TurboHercules obviously wants more than this, and like Platform Solutions and Fundamental Software before it, it can envision a commercial Hercules emulator being used in application testing and development, as well for demonstrating new mainframe applications. And not only for hard-core z/OS workloads, but also for the System z implementations of Linux. Which, by the way, run fine atop Hercules. While CentOS and Debian Linuxes have supported the z implementation of the Linux kernel, the mainframe variants of Linux from Red Hat and Novell are what nearly all mainframe shops use, and this code is available for free even if the installation and technical support for it is not.
Another possible use is to have TurboHercules boxes used to train newbie mainframers, rather than real mainframes, which cost millions to tens of millions of dollars. This would be particularly useful in China and India, where most of the new mainframe pros are being created as the old-time experts in North America and Europe retire.
Soon after incorporating in France, TurboHercules approached the top brass at IBM France and said that they were interested in "sitting down and figuring out where TurboHercules can operate," according to Miller. IBM has yet to respond to this inquiry. "We actually want to do this in the right way. We're not trying to go the PSI or T3 route, and maybe this is a little naïve on our part. We would like to find a license agreement under fair terms," Miller explains.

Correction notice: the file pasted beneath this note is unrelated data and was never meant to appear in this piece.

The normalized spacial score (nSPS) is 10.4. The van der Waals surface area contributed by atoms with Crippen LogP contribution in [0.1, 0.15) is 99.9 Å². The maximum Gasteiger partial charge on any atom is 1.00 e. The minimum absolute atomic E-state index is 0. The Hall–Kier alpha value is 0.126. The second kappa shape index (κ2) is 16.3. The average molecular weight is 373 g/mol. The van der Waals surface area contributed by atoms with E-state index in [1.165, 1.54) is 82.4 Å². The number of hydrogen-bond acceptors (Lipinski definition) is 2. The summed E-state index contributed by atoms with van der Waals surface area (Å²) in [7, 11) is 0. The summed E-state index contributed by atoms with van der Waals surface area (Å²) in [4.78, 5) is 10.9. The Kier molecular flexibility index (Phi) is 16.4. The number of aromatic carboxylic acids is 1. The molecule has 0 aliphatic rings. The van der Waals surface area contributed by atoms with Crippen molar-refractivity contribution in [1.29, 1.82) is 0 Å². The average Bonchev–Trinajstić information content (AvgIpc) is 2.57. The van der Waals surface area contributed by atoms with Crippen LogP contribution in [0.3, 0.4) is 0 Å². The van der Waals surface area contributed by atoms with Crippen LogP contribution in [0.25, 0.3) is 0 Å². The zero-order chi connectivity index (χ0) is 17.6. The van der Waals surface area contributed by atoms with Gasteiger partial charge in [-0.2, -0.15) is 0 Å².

Of course, no one thinks for a minute that whatever Hercules emulators there are running out there in the world on x86, x64, and Itanium iron is out there running MVS 3.8 with its awesome 16 MB memory address space. There is very little doubt in anyone's mind that at least some of the Hercules emulators out there are running real and modern mainframe stacks, and they can do so because even with the heavy midrange penalty, an x64 server can deliver the performance of a midrange mainframe. We're talking something on the order of dozens to hundreds of MIPS, and to IBM, that's something on the order of hundreds of thousands to millions of dollars over a many-year span for hardware, software, and services.